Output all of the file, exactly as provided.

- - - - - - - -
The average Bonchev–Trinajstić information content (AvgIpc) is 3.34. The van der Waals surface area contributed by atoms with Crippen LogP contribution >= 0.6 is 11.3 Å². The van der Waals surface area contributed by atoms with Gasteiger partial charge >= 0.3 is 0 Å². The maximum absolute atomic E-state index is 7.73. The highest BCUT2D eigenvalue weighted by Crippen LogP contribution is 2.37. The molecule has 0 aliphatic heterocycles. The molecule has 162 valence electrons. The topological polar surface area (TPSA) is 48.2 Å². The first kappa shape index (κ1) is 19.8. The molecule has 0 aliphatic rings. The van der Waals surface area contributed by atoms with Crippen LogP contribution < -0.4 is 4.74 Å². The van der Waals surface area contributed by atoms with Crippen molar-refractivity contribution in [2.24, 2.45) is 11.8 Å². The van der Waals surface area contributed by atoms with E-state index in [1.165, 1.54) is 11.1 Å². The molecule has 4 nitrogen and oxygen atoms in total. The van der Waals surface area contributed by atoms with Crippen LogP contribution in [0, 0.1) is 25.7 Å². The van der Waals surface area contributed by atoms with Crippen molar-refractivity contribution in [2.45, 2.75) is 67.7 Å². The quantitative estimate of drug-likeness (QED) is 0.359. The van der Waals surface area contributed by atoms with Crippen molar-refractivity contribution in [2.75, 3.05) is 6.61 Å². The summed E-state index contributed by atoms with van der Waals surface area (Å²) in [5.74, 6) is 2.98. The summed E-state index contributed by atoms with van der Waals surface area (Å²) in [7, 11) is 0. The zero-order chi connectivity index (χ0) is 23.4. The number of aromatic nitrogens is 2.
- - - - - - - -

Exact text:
The average Bonchev–Trinajstić information content (AvgIpc) is 3.34. The van der Waals surface area contributed by atoms with Crippen LogP contribution >= 0.6 is 11.3 Å². The van der Waals surface area contributed by atoms with Gasteiger partial charge >= 0.3 is 0 Å². The maximum absolute atomic E-state index is 7.73. The highest BCUT2D eigenvalue weighted by Crippen LogP contribution is 2.37. The molecule has 0 aliphatic heterocycles. The molecule has 162 valence electrons. The topological polar surface area (TPSA) is 48.2 Å². The first kappa shape index (κ1) is 19.8. The molecule has 0 aliphatic rings. The van der Waals surface area contributed by atoms with Crippen LogP contribution < -0.4 is 4.74 Å². The van der Waals surface area contributed by atoms with Crippen molar-refractivity contribution in [2.24, 2.45) is 11.8 Å². The van der Waals surface area contributed by atoms with E-state index in [1.165, 1.54) is 11.1 Å². The molecule has 4 nitrogen and oxygen atoms in total. The van der Waals surface area contributed by atoms with Crippen LogP contribution in [0, 0.1) is 25.7 Å². The van der Waals surface area contributed by atoms with Crippen molar-refractivity contribution in [2.45, 2.75) is 67.7 Å². The quantitative estimate of drug-likeness (QED) is 0.359. The van der Waals surface area contributed by atoms with Crippen molar-refractivity contribution in [2.75, 3.05) is 6.61 Å². The summed E-state index contributed by atoms with van der Waals surface area (Å²) in [5.74, 6) is 2.98. The summed E-state index contributed by atoms with van der Waals surface area (Å²) in [7, 11) is 0. The zero-order chi connectivity index (χ0) is 23.4. The number of aromatic nitrogens is 2.